DS: Well, in the Bible, there’s no mention of her in the Last Supper, so I think that was one of the big questions which the producers had to decide about which way they were going to go with that. And I think you don’t see Mary at the Last Supper at all. She’s not present at the Last Supper.
I wondered because a few films, such as The Gospel of John, have put Mary Magdalene at the Last Supper lately, and we see her in The Bible in the scene outside the house when Jesus predicts that Peter is going to deny him, just before the disciples go to Gethsemane — but when I went back and looked very carefully at the Last Supper itself, I couldn’t tell whether she had been there.
DS: You’ll have to speak to the editor about that, the ins and the outs!
So was she on the set?
DS: All the actors were always on set, on every day really. We were very very supportive. So they were always around, and sometimes we’d do coverage shots and get stuff just in case they needed some things.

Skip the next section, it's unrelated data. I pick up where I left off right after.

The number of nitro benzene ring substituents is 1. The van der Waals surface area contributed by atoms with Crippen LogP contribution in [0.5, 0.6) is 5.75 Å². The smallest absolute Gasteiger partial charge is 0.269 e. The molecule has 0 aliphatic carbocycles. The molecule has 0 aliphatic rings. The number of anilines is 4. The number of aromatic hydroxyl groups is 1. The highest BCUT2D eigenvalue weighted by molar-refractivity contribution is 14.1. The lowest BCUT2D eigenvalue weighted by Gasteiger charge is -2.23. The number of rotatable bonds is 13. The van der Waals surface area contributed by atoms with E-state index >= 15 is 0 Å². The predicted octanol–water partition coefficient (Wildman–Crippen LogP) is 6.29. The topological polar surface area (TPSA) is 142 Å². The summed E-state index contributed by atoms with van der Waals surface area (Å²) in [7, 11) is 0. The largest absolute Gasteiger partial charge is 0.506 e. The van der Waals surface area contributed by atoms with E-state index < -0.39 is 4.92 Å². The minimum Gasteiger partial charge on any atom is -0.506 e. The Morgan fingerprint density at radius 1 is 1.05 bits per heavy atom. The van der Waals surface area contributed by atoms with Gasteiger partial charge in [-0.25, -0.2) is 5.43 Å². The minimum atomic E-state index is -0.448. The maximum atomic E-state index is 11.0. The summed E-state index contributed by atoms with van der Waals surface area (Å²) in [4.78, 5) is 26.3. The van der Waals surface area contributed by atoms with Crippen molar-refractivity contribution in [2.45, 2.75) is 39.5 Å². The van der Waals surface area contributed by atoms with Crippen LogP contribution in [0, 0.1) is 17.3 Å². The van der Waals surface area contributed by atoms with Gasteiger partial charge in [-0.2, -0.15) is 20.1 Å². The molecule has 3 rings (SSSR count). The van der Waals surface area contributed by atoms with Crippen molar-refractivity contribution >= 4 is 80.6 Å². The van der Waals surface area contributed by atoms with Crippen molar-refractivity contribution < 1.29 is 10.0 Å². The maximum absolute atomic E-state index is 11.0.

Final question, and nothing to do with The Bible.
I believe you, or your character rather, are the first person to be killed by Daniel Craig’s James Bond.
DS: I am! That’s one of my many claims to fame! If we think of it as the first original Bond, how he became James Bond, then yeah, I’m the first kill. But thankfully, I now don’t die until page 17 normally.
Do you still hear from people about that? Obviously I just asked you about it.
DS: It’s funny, somebody just made a Lego version of the trailer of Son of God, which was going on the internet yesterday, so that’s quite funny. It’s Lego Peter and Jesus fishing. And one of my other friends found a Lego version of the opening of Casino Royale, so they sent it to me, so I had a little chuckle at my Lego self getting drowned again in the sink.
Here are the Lego clips to which Shaw refers:
Here is the prologue to the Jesus movie in which Shaw plays Adam:
Here is an extended version of the opening scene from Casino Royale:
And here is the scene from Son of God in which Jesus meets Peter for the first time: